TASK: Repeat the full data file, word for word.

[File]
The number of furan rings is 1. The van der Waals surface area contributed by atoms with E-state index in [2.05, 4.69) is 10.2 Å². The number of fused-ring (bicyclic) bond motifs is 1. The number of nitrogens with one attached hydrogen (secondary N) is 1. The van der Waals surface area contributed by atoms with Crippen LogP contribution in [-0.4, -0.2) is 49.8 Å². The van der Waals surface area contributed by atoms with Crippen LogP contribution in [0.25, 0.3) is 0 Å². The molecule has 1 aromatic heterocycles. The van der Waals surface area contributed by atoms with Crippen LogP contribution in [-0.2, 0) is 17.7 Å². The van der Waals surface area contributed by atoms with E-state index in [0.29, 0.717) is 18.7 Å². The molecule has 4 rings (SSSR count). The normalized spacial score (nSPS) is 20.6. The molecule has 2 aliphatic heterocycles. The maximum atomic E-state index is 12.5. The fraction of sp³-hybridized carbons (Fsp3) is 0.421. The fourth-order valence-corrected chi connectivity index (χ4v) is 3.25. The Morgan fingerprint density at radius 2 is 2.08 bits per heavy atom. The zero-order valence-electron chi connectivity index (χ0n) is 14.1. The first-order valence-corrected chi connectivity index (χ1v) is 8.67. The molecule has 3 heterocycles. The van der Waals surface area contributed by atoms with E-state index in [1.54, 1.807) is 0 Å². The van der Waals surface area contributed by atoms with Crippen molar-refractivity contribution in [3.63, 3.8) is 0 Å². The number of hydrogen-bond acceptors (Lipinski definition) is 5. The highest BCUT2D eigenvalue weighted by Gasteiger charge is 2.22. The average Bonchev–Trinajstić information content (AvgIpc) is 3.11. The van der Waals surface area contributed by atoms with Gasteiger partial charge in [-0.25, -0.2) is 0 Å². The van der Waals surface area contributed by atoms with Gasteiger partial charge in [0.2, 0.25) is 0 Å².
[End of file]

The number of furan rings is 1. The van der Waals surface area contributed by atoms with E-state index in [2.05, 4.69) is 10.2 Å². The number of fused-ring (bicyclic) bond motifs is 1. The number of nitrogens with one attached hydrogen (secondary N) is 1. The van der Waals surface area contributed by atoms with Crippen LogP contribution in [-0.4, -0.2) is 49.8 Å². The van der Waals surface area contributed by atoms with Crippen LogP contribution in [0.25, 0.3) is 0 Å². The molecule has 1 aromatic heterocycles. The van der Waals surface area contributed by atoms with Crippen LogP contribution in [-0.2, 0) is 17.7 Å². The van der Waals surface area contributed by atoms with E-state index in [0.29, 0.717) is 18.7 Å². The molecule has 4 rings (SSSR count). The normalized spacial score (nSPS) is 20.6. The molecule has 2 aliphatic heterocycles. The maximum atomic E-state index is 12.5. The fraction of sp³-hybridized carbons (Fsp3) is 0.421. The fourth-order valence-corrected chi connectivity index (χ4v) is 3.25. The Morgan fingerprint density at radius 2 is 2.08 bits per heavy atom. The zero-order valence-electron chi connectivity index (χ0n) is 14.1. The first-order valence-corrected chi connectivity index (χ1v) is 8.67. The molecule has 3 heterocycles. The van der Waals surface area contributed by atoms with E-state index in [1.54, 1.807) is 0 Å². The van der Waals surface area contributed by atoms with Crippen molar-refractivity contribution in [3.63, 3.8) is 0 Å². The number of hydrogen-bond acceptors (Lipinski definition) is 5. The highest BCUT2D eigenvalue weighted by Gasteiger charge is 2.22. The average Bonchev–Trinajstić information content (AvgIpc) is 3.11. The van der Waals surface area contributed by atoms with Gasteiger partial charge in [-0.25, -0.2) is 0 Å². The van der Waals surface area contributed by atoms with Gasteiger partial charge in [0.2, 0.25) is 0 Å².